My black mare, Dicey, is an expresser.
I’ve cared for six different horses at this point, and I had the chance to know all of them pretty well during the time they were at our barn. All of them have had likes and dislikes, funny quirks, and different problems…just like any other animal, human or otherwise.
We have Dicey’s age pegged at about 24. She’s not papered as far as I know–we wound up with her because some other people were tired of taking care of her. The previous owners wanted a chance for her to be on pasture, which I’ve got.
She’s a coarsely-built mare–sturdy legs, big head, and round as a barrel. She has one of those low facial whorls that looks more like a long feather (I think I remember Linda Tellington writing that any horse with a whorl like this who isn’t willing and affectionate needs to have a history check for abuse). I know she’s had at least one baby, and that she was ridden in a saddle that pinched her withers (she has the white-hair scarring to prove it). But other than that, everything else about her is just a guess.
The first thing I noticed about Dice was how bossy she was with the horse she was living with when we went to pick her up. Even though she could barely walk (she hadn’t been trimmed in some time) she gimped all over the pen after the Appy gelding that was in her “care.” We all were grinning about that while we watched them.
At the time, I’d been looking for an older horse that was in fairly decent shape to babysit my fillies. I’d had to put down the Polish arab I’d wound up with because he kept blowing through fencing–he was nearly blind and deaf and built like a Mack truck. He could go through the fence without a scratch, but the girls would wind up with horrendous cuts and wire marks on their lower legs, and my neighbors were tired of waking up in the morning to find my horses looking in their kitchen window.
Dicey followed me into the trailer like she’d always been my horse. Once she’d been trimmed, her gait improved tenfold. And I began the long process of getting to know this interesting mare.
I had accidentally wound up with exactly the horse that I needed. I didn’t feel right about the “girls” being out in the pasture without an older horse–and yes, they were two and old enough to take care of themselves, but there are dangers all the same–snakes, skunks, fence problems, wild neighbor kids, strange farm equipment. Dicey is one of the most solid horses I’ve ever seen as far as remaining calm in emergencies.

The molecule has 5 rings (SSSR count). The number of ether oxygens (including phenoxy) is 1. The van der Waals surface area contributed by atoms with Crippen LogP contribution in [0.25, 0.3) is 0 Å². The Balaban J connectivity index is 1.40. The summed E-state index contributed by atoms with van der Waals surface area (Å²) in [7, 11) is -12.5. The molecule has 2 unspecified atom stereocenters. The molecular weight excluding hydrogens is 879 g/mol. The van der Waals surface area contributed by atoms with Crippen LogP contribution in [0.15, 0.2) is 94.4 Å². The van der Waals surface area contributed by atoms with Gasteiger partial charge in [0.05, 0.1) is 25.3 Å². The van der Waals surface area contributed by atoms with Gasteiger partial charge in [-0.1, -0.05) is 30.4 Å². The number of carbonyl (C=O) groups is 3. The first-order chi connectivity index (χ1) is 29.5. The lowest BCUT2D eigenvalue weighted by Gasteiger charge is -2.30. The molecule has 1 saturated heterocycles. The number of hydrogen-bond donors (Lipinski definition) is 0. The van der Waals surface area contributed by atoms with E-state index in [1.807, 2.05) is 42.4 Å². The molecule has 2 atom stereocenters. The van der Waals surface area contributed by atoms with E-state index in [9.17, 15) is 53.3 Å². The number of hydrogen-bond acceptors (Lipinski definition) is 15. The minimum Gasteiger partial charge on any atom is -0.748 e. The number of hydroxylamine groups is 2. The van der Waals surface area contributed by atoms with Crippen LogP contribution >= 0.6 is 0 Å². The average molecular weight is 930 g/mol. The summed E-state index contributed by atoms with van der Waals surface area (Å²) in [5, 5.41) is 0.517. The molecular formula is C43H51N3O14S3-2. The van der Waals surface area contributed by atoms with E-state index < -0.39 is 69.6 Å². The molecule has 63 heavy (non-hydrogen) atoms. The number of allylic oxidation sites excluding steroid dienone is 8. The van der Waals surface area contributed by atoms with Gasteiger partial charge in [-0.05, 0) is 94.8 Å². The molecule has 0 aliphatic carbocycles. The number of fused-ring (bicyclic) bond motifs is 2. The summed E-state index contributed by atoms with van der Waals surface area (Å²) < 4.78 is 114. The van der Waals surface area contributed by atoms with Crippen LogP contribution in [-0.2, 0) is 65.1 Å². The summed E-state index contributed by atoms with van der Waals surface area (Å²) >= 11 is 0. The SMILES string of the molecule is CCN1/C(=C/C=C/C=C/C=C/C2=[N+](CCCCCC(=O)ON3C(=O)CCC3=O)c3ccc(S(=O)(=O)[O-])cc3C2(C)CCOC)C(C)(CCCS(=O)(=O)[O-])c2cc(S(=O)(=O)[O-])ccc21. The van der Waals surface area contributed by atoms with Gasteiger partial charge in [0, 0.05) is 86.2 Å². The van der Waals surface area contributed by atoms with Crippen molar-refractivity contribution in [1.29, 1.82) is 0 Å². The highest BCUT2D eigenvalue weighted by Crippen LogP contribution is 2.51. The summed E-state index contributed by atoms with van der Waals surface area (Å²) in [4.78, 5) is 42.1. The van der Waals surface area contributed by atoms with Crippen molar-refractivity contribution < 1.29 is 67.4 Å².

But Dicey also turned out to be a taskmaster. My paint filly, Friday, is an intelligent and independent type who had been acting as the arab’s caretaker. She would always try to help when he was having problems seeing where he was going. Although Andy would occasionally try to boss her around, it was easy to see his heart wasn’t in it–even though he towered over her, he just wasn’t interested in discipline. I never saw Friday be aggressive with Andy, but there were many times when he wouldn’t bother chasing her off from his feed or when he would allow her to bull into his space.
Dicey, on the other hand, immediately took charge. She saw Friday for what she was–a young filly that needed her guidance, and plenty of it. I know some folks hate it when their horses pop up with any ding or scratch from pasture-dust-ups, but Friday is a tough enough nut that I’m actually glad to see her missing a patch of hair now and then. I am a firm believer that this kind of older-horse schooling makes it easier for a young horse to mind their manners no matter what situation they might find themselves in (either with other horses or people). It teaches them to pay attention at all times and not to overstep their bounds–and older horses also “show” younger horses that they’re not concerned about Tractor X or Skunk Y and that they’re to be ignored.
And then there is the fact that Dicey also has this incredible ability to exude affection. I know my younger two horses enjoy my company, but I’ve never had a horse that was able to radiate “glad you’re here” quite the same way Dicey does. I’ve tried really hard to figure out what it is–is it her half-closed eyes when I bend down to scratch around her front feet? (For some reason she really enjoys this.) The way she nickers? The way she’s always interested and likes to “try out” obstacles I’ve set up for the fillies to work on?
She doesn’t run up to me in the pasture or go into hysterics when I show up, which Friday and Dove will often do. She enjoys treats, but doesn’t get overly excited about those, either.
So what is it? Am I just projecting onto this mare because I like her? Does this kind of intense feeling of affinity have something to do with particle physics and spinning atoms or something? I’ve never been on her back (I wouldn’t ride her anyway, as sore as her front foot is). I’ve never done much with her other than have her around when I’ve been working with the younger horses. I’ve only known her for a couple of years.
I’m not sure what it is. I just know she really appreciates me in a way that is special and different from any of the other horses I’ve taken care of and worked with.
The other night I scratched around her feet and just stayed down there, resting on my haunches, and she gently breathed into my hair. We stayed like that for a long time.
There is something about that acceptance and closeness with a horse that can inoculate a human being with serenity. Good thing, too–I’ve needed more than my share of that this summer.
A lovely horse is always an experience…. It is an emotional experience of the kind that is spoiled by words. ~Beryl Markham